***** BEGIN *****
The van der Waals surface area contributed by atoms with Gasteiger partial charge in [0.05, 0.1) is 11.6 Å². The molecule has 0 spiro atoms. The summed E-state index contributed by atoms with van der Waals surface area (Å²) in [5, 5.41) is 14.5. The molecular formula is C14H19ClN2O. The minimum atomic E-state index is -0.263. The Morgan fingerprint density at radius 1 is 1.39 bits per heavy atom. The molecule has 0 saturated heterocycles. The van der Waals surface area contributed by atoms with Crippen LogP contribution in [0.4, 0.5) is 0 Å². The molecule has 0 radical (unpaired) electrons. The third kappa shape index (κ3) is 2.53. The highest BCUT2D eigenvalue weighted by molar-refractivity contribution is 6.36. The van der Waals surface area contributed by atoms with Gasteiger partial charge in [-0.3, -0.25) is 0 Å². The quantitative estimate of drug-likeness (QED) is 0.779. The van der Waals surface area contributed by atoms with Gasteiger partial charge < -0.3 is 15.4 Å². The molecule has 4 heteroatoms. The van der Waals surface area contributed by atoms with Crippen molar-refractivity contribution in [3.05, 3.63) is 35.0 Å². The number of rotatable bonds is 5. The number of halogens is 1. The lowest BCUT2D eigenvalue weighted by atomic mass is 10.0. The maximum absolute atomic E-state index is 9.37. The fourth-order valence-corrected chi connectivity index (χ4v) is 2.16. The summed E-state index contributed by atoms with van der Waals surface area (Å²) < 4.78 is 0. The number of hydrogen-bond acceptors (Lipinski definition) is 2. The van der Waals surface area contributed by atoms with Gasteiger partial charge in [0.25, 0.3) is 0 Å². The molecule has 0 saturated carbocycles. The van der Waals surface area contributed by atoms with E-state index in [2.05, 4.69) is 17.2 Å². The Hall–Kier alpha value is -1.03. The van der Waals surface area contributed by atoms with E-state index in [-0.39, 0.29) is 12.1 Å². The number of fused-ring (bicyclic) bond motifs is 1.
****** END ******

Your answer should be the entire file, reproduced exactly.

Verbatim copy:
The van der Waals surface area contributed by atoms with Gasteiger partial charge in [0.05, 0.1) is 11.6 Å². The molecule has 0 spiro atoms. The summed E-state index contributed by atoms with van der Waals surface area (Å²) in [5, 5.41) is 14.5. The molecular formula is C14H19ClN2O. The minimum atomic E-state index is -0.263. The Morgan fingerprint density at radius 1 is 1.39 bits per heavy atom. The molecule has 0 saturated heterocycles. The van der Waals surface area contributed by atoms with Crippen LogP contribution in [0.4, 0.5) is 0 Å². The molecule has 0 radical (unpaired) electrons. The third kappa shape index (κ3) is 2.53. The highest BCUT2D eigenvalue weighted by molar-refractivity contribution is 6.36. The van der Waals surface area contributed by atoms with Gasteiger partial charge in [-0.3, -0.25) is 0 Å². The quantitative estimate of drug-likeness (QED) is 0.779. The van der Waals surface area contributed by atoms with Gasteiger partial charge < -0.3 is 15.4 Å². The molecule has 4 heteroatoms. The van der Waals surface area contributed by atoms with Crippen molar-refractivity contribution in [3.05, 3.63) is 35.0 Å². The number of rotatable bonds is 5. The number of halogens is 1. The lowest BCUT2D eigenvalue weighted by atomic mass is 10.0. The maximum absolute atomic E-state index is 9.37. The fourth-order valence-corrected chi connectivity index (χ4v) is 2.16. The summed E-state index contributed by atoms with van der Waals surface area (Å²) < 4.78 is 0. The number of hydrogen-bond acceptors (Lipinski definition) is 2. The van der Waals surface area contributed by atoms with Gasteiger partial charge in [0.25, 0.3) is 0 Å². The molecule has 0 saturated carbocycles. The van der Waals surface area contributed by atoms with E-state index in [2.05, 4.69) is 17.2 Å². The Hall–Kier alpha value is -1.03. The van der Waals surface area contributed by atoms with E-state index in [-0.39, 0.29) is 12.1 Å². The number of fused-ring (bicyclic) bond motifs is 1.